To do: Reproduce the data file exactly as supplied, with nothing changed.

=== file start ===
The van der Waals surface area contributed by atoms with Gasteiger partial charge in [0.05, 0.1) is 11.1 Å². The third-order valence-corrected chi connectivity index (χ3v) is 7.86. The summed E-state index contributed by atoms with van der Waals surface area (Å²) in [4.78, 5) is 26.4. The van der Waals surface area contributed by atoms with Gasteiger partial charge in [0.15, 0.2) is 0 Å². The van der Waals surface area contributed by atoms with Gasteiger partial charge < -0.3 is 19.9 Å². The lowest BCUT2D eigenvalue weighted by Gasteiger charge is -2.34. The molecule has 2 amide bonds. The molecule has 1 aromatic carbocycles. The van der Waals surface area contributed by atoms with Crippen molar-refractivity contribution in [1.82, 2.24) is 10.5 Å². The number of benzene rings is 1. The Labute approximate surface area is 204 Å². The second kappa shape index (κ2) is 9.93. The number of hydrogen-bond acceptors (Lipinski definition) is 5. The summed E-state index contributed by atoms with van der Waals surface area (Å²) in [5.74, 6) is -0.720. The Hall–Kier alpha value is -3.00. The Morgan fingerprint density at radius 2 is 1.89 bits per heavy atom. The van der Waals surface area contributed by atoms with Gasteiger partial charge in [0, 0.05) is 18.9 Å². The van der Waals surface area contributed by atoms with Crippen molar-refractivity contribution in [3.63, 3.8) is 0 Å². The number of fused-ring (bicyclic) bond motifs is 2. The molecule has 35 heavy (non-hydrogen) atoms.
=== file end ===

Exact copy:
The van der Waals surface area contributed by atoms with Gasteiger partial charge in [0.05, 0.1) is 11.1 Å². The third-order valence-corrected chi connectivity index (χ3v) is 7.86. The summed E-state index contributed by atoms with van der Waals surface area (Å²) in [4.78, 5) is 26.4. The van der Waals surface area contributed by atoms with Gasteiger partial charge in [0.15, 0.2) is 0 Å². The van der Waals surface area contributed by atoms with Gasteiger partial charge < -0.3 is 19.9 Å². The lowest BCUT2D eigenvalue weighted by Gasteiger charge is -2.34. The molecule has 2 amide bonds. The molecule has 1 aromatic carbocycles. The van der Waals surface area contributed by atoms with Crippen molar-refractivity contribution in [1.82, 2.24) is 10.5 Å². The number of benzene rings is 1. The Labute approximate surface area is 204 Å². The second kappa shape index (κ2) is 9.93. The number of hydrogen-bond acceptors (Lipinski definition) is 5. The summed E-state index contributed by atoms with van der Waals surface area (Å²) in [5.74, 6) is -0.720. The Hall–Kier alpha value is -3.00. The Morgan fingerprint density at radius 2 is 1.89 bits per heavy atom. The van der Waals surface area contributed by atoms with Gasteiger partial charge in [0, 0.05) is 18.9 Å². The van der Waals surface area contributed by atoms with Crippen molar-refractivity contribution in [3.63, 3.8) is 0 Å². The number of fused-ring (bicyclic) bond motifs is 2. The molecule has 35 heavy (non-hydrogen) atoms.